Today, House Antitrust Chairman David Cicilline (D-RI) and the Democratic Majority of the House Subcommittee on Antitrust, Commercial, and Administrative Law released their long-awaited report on the anticompetitive behavior of the big tech platforms. The report – based on the Subcommittee’s investigation of the tech platforms that began last year – makes multiple recommendations for addressing how their dominance has produced anticompetitive harms against consumers. The report includes an extensive discussion of the online platforms’ anticompetitive actions against news publishers, and consistent with global findings, how that abuse harms the ability to produce quality journalism for the public. A republican report released separately by Rep. Ken Buck (R-CO), Rep. Doug Collins (R-GA), Rep. Matt Gaetz (R-FL), and Rep. Andy Biggs (R-AZ) highlights areas of agreement with the majority’s report.
The first of seven hearings in the Antitrust Subcommittee’s investigation, in June 2019, focused on how Google and Facebook impact the news industry. During that hearing, multiple witnesses expressed support for H.R. 2054, the Journalism Competition and Preservation Act, which would allow news publishers to negotiate collectively with the online platforms for fair compensation for their content. The report recommends passage of H.R. 2054. We applaud the leadership of Chairman Cicilline and Rep. Collins for their introduction of this bill and for recognizing the importance of quality journalism.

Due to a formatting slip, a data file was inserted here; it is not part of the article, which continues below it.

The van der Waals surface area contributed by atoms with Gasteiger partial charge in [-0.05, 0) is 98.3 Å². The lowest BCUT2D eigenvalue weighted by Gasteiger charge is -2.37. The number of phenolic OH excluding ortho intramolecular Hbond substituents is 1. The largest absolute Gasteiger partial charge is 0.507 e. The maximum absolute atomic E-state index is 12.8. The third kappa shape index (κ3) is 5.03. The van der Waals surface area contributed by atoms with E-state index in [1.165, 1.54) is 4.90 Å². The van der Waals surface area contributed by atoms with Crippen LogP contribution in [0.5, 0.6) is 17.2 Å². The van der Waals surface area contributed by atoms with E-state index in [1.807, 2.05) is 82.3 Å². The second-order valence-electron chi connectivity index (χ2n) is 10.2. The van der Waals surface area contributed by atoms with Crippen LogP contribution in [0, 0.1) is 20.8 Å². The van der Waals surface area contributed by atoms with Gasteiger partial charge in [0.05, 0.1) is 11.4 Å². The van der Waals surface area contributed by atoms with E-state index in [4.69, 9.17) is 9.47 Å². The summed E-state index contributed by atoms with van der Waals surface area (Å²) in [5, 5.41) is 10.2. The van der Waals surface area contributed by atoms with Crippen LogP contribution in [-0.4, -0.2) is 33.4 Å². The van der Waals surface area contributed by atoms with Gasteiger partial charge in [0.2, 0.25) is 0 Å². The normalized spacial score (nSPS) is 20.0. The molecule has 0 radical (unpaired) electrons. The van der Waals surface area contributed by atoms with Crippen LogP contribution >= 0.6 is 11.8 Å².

News Media Alliance President & CEO, David Chavern, stated, “We commend Chairman Cicilline and the House Antitrust Subcommittee for their diligence in conducting their investigation, and for the concrete and impactful recommendations they proposed, to address the tech platforms’ anticompetitive behavior. For too long, tech platforms such as Facebook and Google have gotten away with imposing unfair terms and conditions on news publishers, and there has been no way to stop them. The platforms knew this and have taken advantage of their dominant positions, restricting competition and threatening the future of local and high-quality journalism. These recommendations will help to correct the anticompetitive behavior of the platforms and force them to play by the rules.”
Chavern continued, “We hope Congress will act swiftly to implement these recommendations, as well as pass the Journalism Competition and Preservation Act, to protect not only competition online, but the availability of and access to reliable and trustworthy news for our communities.”
David Chavern is former President & CEO of the News/Media Alliance. Chavern has 30 years of experience in executive strategic and operational roles. Prior to the Alliance, he completed a decade-long tenure at the U.S. Chamber of Commerce.